3. Results

Our main goal of this study is to understand the effect of elastic properties on velocity dispersion and attenuation for gas hydrates-bearing sediments, when they occurred as a part of fluid. The input parameters used in this numerical modeling are given in Table 1. The P wave velocity difference for gas hydrates-bearing sediments computed by GW (low frequency) GH approaches presented in (Figure 2) as a function of gas hydrates saturation. Previous study made by Ehsan [18] shows that the P wave velocity in low frequency regime is lower than of high frequency regime. At extreme points (Sh ~ 0 and Sh ~ 1.0) where pores are fully saturated with single fluid, the velocity dispersion is zero whereas at 0 < Sh > 1.0 both approaches give different values of velocity. The maximum velocity difference is attained at Sh ~ 0.66 where velocity difference is up to 50 m/s. This difference can be seen on high resolution seismic data in the form of velocity dispersion.

Table 1. Parameters used for numerical simulation to compute seismic attenuation and velocity dispersion (Ehsan et al., 2015 [18] ).

Figure 2. Velocity difference plot against gas hydrates saturation for GW and GH approach.

Similarly, the velocity dispersion, when fluid distribution pattern depart from homogenous to patchy saturation, in partially gas-saturated sediments as a function of gas saturation (Sg) is demonstrated in the (Figure 3). It has been observed that the GW method underrate the seismic velocities. Stiffness of gas bearing sediments is much higher during patchy saturation. Velocity difference trend between lower frequency (Wood) and high frequency (Hill) domains shows totally different pattern from gas hydrate bearing sediments. Velocity difference (Δα) curve against gas saturation shows the maximum difference at low gas saturation (almost at 15%) and starts decreasing gradually as the gas saturation increases (Figure 3). In case of single fluid phase (100% water or gas saturation), both the approaches give similar results and therefore the velocity difference became zero.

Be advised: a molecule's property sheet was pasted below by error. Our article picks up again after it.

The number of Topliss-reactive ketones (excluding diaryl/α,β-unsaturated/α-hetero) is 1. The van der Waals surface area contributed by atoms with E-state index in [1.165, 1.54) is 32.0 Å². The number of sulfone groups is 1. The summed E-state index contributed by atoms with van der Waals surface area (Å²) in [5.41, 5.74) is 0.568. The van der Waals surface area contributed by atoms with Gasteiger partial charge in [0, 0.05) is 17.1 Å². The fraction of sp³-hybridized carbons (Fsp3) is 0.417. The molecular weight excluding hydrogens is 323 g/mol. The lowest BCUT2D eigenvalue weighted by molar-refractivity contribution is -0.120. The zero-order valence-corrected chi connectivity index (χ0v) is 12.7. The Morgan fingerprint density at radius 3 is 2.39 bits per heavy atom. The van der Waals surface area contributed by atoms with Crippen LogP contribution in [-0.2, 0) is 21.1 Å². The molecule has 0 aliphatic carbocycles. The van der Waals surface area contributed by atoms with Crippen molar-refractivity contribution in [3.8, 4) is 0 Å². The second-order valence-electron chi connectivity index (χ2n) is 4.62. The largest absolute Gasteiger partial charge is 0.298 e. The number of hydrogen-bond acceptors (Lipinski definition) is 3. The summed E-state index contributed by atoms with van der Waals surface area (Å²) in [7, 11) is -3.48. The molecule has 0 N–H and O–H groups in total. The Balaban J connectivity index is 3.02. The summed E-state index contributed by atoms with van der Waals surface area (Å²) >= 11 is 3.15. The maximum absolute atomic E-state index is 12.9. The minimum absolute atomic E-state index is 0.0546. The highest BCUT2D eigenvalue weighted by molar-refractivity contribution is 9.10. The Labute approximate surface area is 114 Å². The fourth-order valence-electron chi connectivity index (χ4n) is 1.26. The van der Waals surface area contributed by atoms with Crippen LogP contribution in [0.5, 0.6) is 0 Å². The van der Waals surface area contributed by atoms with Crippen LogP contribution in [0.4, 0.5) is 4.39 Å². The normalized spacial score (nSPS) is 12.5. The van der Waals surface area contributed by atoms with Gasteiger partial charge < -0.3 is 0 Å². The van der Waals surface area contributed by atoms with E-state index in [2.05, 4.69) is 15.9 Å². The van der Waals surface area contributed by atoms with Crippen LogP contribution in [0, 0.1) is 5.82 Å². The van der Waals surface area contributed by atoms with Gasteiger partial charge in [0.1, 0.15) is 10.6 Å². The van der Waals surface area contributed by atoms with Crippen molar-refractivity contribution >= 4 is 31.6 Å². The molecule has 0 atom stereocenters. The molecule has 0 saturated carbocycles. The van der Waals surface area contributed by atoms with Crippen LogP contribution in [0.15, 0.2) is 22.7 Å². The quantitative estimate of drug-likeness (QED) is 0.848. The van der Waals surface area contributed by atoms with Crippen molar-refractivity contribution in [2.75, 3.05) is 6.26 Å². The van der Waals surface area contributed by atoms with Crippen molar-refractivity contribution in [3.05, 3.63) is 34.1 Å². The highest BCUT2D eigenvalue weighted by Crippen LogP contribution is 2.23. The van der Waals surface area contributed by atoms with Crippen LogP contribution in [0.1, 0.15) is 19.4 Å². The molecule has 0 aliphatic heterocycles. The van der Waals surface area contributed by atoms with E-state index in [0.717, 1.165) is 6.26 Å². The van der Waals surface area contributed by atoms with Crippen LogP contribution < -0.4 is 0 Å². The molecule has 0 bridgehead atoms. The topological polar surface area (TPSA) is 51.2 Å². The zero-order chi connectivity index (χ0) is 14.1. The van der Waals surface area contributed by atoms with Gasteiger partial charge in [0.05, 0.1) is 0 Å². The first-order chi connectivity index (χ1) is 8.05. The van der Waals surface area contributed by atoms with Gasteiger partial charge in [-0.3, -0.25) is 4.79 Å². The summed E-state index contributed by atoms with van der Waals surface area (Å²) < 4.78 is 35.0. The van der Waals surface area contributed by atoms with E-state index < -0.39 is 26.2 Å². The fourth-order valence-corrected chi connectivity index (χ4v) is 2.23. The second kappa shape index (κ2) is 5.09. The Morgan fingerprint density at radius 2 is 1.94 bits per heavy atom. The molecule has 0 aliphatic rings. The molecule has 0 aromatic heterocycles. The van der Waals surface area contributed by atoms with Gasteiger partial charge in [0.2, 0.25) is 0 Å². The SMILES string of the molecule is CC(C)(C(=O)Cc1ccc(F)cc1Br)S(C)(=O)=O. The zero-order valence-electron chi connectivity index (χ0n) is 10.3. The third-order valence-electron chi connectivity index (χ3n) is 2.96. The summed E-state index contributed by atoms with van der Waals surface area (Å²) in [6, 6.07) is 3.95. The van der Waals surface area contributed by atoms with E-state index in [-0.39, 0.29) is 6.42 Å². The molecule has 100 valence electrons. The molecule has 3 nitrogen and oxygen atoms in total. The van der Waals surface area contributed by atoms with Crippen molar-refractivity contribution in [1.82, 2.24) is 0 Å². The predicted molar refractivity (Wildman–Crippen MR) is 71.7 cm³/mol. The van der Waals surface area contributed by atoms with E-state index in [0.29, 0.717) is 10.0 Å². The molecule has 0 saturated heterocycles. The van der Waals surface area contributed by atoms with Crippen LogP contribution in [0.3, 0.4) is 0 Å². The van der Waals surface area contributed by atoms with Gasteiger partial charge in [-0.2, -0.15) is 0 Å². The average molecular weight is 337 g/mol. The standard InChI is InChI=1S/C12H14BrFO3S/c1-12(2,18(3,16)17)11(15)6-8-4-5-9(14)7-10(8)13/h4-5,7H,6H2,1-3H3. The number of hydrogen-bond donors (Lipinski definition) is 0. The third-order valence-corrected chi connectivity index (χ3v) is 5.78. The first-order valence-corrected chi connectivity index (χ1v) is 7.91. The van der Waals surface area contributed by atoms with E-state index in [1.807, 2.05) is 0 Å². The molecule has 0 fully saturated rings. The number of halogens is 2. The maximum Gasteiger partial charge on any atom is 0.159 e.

In the (Figure 4(a) and Figure 4(b)), we have plotted the difference in elastic modului of fluids versus gas hydrates and gas saturation for both approaches (GW and GH) respectively. In case of gas hydrates-water case the maximum difference arise again at Sh ~ 66% (Sw ~ 34%), however in case of gas-water fluid phases, the maximum difference appears at low gas saturation (Sg ~ 15%).

In the Figure 4(a) shows that ΔKf for gas hydrate increases with increasing gas hydrate saturation. After 66% gas hydrate saturation ΔKf starts decreasing. In (Figure 4(b)), we have seen that ΔKf response for gas layer starts increasing with the increase of gas saturation, after 15% saturation, it starts decreasing. Now we have checked relative difference response of P wave modulus (ΔPsat/Psat∞) and velocity (Δα/α) for gas hydrate and gas

Figure 3. Velocity difference plot for gas saturated zone with GW and GH approach.

(a) (b)

Figure 4. (a) Bulk modulus of fluids difference response for homogeneos and patchy distribution of gas hydrates bearing sediments (b) Bulk modulus of fluids difference response for homogeneos and patchy distribution of gas saturated sediments.

bearing saturated sediments. It is observed that at 0% and 100% of gas and gas hydrate saturation, relative difference of velocity and P wave modulus shows minimum response. It is clear from (Figure 5) that maximum difference of P wave modulus and velocity is obtained at 66% of gas hydrate saturation and 15% of gas saturation. It is clear from (Figure 5(a)) P wave modulus relative difference response and P wave velocity relative difference response for gas hydrates saturated sediments initially increase with increasing gas hydrates saturation and it will start decreasing after 66% gas hydrates saturation. Similar variation response is observed for gas saturated sediments in (Figure 5(b)).